Long before bedbugs had become the plague du jour, my wife and I set off for New Zealand.
The year was 2000, and we arrived in April to pick apples for a couple of months before buying a barely running car to get us around. We slept in hostels, which had comment books filled with advice about where to stay – and where not to. Many of the entries mentioned bedbugs, which we assumed must be a creature native to New Zealand.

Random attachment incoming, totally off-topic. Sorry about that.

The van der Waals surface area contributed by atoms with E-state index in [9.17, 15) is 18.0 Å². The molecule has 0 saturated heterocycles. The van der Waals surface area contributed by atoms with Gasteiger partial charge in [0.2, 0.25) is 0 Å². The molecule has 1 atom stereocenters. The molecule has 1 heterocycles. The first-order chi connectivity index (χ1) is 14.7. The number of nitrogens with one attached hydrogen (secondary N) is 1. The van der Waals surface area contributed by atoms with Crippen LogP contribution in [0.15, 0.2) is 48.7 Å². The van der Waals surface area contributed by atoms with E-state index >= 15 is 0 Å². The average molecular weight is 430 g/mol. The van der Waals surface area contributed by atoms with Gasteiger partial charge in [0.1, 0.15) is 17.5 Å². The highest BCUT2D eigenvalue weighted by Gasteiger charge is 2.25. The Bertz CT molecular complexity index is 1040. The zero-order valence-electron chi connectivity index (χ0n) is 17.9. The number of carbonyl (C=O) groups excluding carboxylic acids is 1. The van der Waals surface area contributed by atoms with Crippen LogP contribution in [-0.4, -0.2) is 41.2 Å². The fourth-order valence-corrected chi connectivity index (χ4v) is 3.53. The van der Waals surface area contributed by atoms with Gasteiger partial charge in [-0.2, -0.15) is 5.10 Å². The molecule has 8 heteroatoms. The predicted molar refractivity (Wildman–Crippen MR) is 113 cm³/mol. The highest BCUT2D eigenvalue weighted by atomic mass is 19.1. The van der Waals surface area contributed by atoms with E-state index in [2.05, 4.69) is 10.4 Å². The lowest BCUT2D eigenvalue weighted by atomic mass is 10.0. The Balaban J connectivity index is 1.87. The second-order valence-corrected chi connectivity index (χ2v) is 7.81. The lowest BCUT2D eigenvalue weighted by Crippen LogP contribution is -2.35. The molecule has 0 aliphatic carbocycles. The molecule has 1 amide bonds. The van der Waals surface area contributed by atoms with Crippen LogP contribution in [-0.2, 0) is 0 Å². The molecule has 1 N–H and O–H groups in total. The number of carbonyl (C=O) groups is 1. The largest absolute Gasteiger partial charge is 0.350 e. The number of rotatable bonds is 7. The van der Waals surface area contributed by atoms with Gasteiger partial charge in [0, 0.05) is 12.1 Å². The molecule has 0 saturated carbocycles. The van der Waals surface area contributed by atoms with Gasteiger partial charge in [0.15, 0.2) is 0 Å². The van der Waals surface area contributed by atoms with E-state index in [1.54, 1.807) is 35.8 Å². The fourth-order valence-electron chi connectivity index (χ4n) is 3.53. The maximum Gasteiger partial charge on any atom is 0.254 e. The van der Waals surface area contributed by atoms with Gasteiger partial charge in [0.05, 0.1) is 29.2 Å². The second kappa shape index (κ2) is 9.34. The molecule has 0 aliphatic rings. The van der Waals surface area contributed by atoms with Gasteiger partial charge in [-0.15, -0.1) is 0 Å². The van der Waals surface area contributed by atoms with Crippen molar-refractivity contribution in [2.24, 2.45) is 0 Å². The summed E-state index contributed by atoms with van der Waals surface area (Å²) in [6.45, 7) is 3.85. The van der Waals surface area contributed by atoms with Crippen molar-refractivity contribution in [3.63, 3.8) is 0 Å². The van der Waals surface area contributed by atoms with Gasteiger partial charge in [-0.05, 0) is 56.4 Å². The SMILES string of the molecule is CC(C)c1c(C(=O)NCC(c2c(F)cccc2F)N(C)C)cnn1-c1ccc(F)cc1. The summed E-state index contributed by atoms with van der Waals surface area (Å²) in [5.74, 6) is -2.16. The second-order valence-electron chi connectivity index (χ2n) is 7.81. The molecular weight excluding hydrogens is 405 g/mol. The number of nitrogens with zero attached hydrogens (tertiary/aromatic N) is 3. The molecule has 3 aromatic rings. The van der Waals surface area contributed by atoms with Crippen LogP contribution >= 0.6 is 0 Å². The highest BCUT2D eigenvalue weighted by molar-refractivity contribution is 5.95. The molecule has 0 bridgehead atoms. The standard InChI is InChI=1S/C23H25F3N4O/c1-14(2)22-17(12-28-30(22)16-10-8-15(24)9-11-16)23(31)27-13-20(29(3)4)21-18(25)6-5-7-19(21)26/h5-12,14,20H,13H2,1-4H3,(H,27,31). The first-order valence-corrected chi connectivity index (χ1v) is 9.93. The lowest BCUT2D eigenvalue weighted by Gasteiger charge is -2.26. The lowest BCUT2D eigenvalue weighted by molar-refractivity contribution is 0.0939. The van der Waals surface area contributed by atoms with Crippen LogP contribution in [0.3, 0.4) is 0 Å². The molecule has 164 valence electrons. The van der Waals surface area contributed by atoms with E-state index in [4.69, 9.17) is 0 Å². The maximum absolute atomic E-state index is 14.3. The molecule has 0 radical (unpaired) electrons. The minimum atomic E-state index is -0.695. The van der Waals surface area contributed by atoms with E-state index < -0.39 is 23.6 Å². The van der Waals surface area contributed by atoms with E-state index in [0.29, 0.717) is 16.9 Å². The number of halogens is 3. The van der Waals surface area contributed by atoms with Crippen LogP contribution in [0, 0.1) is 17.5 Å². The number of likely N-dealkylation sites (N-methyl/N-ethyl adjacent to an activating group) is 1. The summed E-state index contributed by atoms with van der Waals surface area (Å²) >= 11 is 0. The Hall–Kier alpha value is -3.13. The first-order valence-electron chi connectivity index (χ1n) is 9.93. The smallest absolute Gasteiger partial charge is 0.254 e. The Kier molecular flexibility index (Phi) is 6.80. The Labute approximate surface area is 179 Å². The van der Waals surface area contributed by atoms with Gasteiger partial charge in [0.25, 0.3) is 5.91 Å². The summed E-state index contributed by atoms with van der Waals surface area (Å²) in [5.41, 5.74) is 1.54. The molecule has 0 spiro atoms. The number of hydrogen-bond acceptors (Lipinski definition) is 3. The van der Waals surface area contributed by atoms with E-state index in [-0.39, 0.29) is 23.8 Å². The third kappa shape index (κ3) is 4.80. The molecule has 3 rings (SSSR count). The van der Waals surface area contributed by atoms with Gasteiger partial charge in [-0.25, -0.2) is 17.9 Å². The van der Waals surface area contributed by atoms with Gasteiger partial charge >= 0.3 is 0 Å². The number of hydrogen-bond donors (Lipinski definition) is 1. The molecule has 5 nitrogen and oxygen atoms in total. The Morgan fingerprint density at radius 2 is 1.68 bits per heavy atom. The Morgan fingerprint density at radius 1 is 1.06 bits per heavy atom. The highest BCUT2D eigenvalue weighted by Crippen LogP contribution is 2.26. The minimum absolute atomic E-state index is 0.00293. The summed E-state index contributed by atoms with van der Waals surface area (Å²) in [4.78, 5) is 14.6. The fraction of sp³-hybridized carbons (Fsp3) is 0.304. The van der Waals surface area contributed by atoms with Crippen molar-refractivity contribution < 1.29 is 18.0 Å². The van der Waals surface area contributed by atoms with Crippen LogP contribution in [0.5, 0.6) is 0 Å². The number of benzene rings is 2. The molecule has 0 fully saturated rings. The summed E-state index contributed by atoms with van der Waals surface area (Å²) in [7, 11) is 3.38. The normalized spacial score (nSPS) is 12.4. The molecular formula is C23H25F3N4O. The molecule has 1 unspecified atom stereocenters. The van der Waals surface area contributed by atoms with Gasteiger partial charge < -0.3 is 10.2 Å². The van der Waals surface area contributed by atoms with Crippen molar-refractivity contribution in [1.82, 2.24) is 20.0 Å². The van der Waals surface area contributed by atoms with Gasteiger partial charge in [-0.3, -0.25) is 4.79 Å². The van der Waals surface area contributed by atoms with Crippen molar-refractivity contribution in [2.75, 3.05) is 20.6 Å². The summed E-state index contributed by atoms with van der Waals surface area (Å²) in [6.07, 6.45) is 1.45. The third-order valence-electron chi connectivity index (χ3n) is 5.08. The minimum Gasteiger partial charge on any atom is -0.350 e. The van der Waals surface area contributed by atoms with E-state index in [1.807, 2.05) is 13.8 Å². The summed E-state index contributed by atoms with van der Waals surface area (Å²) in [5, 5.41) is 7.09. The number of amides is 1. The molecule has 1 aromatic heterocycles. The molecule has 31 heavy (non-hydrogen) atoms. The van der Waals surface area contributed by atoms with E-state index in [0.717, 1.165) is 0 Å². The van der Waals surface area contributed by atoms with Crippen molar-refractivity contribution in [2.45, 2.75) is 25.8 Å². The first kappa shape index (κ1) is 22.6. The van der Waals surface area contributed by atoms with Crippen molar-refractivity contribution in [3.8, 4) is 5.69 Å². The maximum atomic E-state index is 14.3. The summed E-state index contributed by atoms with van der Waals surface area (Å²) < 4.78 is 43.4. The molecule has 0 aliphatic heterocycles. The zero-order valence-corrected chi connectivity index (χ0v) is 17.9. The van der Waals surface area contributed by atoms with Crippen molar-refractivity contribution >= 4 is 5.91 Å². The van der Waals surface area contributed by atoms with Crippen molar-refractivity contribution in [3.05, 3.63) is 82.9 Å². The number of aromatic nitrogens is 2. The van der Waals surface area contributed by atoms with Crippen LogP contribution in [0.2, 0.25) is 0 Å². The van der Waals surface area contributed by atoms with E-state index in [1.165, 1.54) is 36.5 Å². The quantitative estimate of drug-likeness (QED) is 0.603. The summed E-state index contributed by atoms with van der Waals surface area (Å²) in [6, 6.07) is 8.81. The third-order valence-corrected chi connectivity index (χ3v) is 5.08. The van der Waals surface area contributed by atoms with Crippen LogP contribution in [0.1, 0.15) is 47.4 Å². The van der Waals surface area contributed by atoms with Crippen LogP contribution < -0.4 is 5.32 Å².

“Whatever you do, don’t stay at … (unless you want to be eaten alive by bedbugs – 122 bites to be precise),” warned one entry. By then, we had already stayed there and had each gotten a few bites, but we hadn’t thought much about it.
I didn’t know it then, but we were close to – in fact, right across the Tasman Sea from – the launching pad for an imminent worldwide explosion of bedbugs.